Since the majority of people are now expressing a greater interest in the health benefits of eating organic food, it is a huge success for SAT nationwide. This demonstrates the growing popularity of organic agriculture throughout the nation. People are curious about how food is made and processed, in addition to what foods are healthy. As a result, SAT prepared a 100% organic showcase for the annual Nane Nane event, including the gardens, technology, and finished goods, to quench their demand for information and goods.

SAT has been preparing for the event since late June, with the main objective being to spread awareness about organic agriculture to both farmers and our customers. So, for this year, SAT had a lot to offer, including the following:

Backyard garden

Simply said, a backyard garden is a home garden that can give your family everyday access to fresh, green veggies. The SAT’s backyard garden featured a variety of technologies, including an anthill garden, a tyre garden, a hanging garden, and a table garden. Some of the benefits of a backyard garden, according to the SAT facilitator, include reliable access to fresh fruits and vegetables, time and money savings from not having to go to the store anymore, and most importantly, keeping you and your family healthy by eating regularly healthy organic vegetables.

Organic produce means healthy produce free of harmful pesticides and chemicals that are detrimental to both health and the environment.

In-depth information on factors to take into account when preparing a backyard garden, such as size, slopes, location, root systems, and irrigation, was provided to our guests. We generally encourage a healthy lifestyle by consuming fresh produce farmed nearby.

Energy Saving stove

This stove is made with raw materials easily accessible to locals, like clay soil and burned bricks. It is very efficient and uses very little firewood to cook. Beyond cooking, this innovative technology also allows for the baking and roasting of BBQ while simultaneously delivering hot, boiling water. . Furthermore, it has an oven-like feature at the bottom to keep your food warm long after you have finished cooking it.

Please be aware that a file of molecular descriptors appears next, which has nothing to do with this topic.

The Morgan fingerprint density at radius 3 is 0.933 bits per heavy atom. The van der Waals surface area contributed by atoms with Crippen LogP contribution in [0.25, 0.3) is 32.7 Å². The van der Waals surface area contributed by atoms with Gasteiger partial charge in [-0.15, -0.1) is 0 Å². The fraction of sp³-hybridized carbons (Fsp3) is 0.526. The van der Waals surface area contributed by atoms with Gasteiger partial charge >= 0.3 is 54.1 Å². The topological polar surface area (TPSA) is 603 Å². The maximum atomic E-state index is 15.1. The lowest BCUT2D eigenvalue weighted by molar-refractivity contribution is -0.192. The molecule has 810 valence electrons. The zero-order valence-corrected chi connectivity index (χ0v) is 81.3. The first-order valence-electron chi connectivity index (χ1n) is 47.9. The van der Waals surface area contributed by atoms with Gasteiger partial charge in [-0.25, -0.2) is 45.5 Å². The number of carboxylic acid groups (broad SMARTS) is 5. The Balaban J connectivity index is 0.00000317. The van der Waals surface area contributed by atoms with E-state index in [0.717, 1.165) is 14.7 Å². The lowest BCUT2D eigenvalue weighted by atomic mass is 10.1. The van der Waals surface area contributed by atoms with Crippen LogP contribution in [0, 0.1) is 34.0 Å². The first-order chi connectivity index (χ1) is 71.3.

Standards for organic livestock production

This year, there was also a demonstration on how to raise organic livestock. Visitors learned how to combine raising livestock with organic farming by adhering to certain principles, such as feeding them organic feed and fooder, using natural breeding practices, safeguarding the health and welfare of animals, allowing animals to act naturally, and providing pasture that is accessible all year long. Prohibition of use of chemically synthesised allopathic veterinary drugs, including antibiotics, hormones, growth boosters, etc.

Organic Products

SAT Holistic Group LTD, a social business affiliated with the SAT NGO, offers a range of organic products for our visitors, including fresh fruits and vegetables, cereals, sunflower oil, spices, pasteurised milk, and plain yoghurt. The items and knowledge provided by the SAT facilitators were well received by our clients, who also learned more about how to access them.

More technologies were presented like the ‘Jokofu La Asili’ Zero Energy Cooling Chamber (ZECC), a cold room made from materials which are cheap and easily accessible to locals, utilising burned bricks, sand, and sacks to ensure food stays cold and fresh long after harvest. Cultivation of Azolla, used as biofertilizer in coffee plantations, feeds ingredients in broiler rations and increases nitrogen fertiliser.

SAT’s demonstration garden at the Nane Nane grounds country-wide welcomed 481 visitors in Dodoma and 1385 visitors in Morogoro. For more than ten years now, SAT has really grown, with many more demonstrations and technologies to show. The mission toward an organic future is close to our hearts.

Young women striving in Agriculture & Business

In Tanzania, more than 14 million people (26% of the population) live below the poverty line and 60% of the female population lives in extreme poverty. In addition, subsistence agriculture alone accounts for 80% of women’s jobs. In fact, while agriculture still provides nearly 77% of jobs in the country, the sector supplies only 25% of gross domestic product (GDP). The feminization of poverty is thus a real challenge in Tanzania and is particularly concentrated in the agricultural sector.

Umoja ni nguvu group with their baobab fruits after harvest

At the same time, more than 50% of women are in the economic sector of micro, small and medium-sized enterprises (MSMEs) where excellence can be achieved, provided they have access to financial support and reinforcement of capacities to professionalize and develop their activities.

So there was a need to provide these young girls with vocational training and support them in creating micro / small businesses around agro-ecology.

Salome Isaack is a young woman from Iyombo Village in the Nzega District of the Tabora region passionate about agriculture and entrepreneurship. Salome was a typical housewife who lived with her husband for years, but she always felt that there was something missing. She had to wake up, do chores, cook, and sit without doing anything specific for the entire day. She was a little irritated about this since she occasionally asked her husband for money so she could buy soap or any small thing for the house. The ambition to start her own business grew stronger as the challenges multiplied.